Transfers open up transit to Summerland and Naramata

Starting Monday, transit users are going to have more options to get where they are going in and around Penticton

Starting Monday, transit users are going to have more options to get where they are going in and around Penticton.

Along with expanding Sunday service to a 9 a.m. start year round, riders will also be able to transfer directly to the Summerland and Naramata buses from the Penticton system and vice versa.

“We are just waiting for the final printing of the new schedules and we will have that coming out right away,” said Mitch Moroziuk, City of Penticton’s director of operations. It’s the achievement of a proposal he brought to city council in February.

B.C. Transit calls the reciprocal transfer system a one-year pilot project, though Moroziuk said it is unlikely to end after the year.

“What we are going to do is we are going to evaluate the usage of who is doing what, but I don’t envision that it would not be continued,” said Moroziuk. “I suppose that is always a possibility, but it is not something we are looking at.”

For Penticton riders travelling to Summerland, a transfer and a $2 top-up fee are required. The same goes for Naramata, though the top up fee is only 25 cents. For travellers coming into Penticton from Naramata and Summerland, a transfer is all that is required. Transfers are good for 90 minutes following time of issue.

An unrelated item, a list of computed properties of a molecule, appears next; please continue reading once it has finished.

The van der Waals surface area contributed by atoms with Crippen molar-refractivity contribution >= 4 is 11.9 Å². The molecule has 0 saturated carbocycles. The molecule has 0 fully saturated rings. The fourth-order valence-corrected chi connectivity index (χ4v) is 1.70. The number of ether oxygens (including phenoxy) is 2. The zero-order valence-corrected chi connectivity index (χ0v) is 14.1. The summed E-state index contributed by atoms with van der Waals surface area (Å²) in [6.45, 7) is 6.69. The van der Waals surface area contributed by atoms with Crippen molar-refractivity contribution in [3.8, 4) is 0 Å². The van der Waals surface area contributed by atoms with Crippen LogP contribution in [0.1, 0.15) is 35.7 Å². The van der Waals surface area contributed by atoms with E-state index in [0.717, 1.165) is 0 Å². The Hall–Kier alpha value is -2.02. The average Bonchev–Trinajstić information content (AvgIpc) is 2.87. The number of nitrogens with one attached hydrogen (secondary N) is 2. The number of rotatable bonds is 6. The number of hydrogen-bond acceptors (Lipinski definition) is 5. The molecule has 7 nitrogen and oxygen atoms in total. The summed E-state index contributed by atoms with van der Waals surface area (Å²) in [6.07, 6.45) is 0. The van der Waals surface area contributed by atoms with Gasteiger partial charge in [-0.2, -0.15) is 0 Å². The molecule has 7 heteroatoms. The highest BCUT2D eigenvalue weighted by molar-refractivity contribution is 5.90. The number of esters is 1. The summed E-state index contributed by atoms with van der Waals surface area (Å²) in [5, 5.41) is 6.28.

Sunday service has always started an hour earlier in the summer months, but B.C. Transit and Penticton have agreed to extend that service and make it year-round. Moroziuk said that is all the transit changes that are being planned in the short term, though there are other recommendations in the 2012 regional transit study.

“Those will probably be discussed in the future. It is just a matter of is there a will to want to do that,” he said, adding that they are starting to get requests for additional transit service to some of the newer residential developments, like Sendero Canyon.

The transit study, he said, doesn’t include recommendations for those areas.

While they were aware of the developments, the progress was much slower at the time of the report.

That, and other areas of the city, Moroziuk explained, will be considered in future development of the transit system.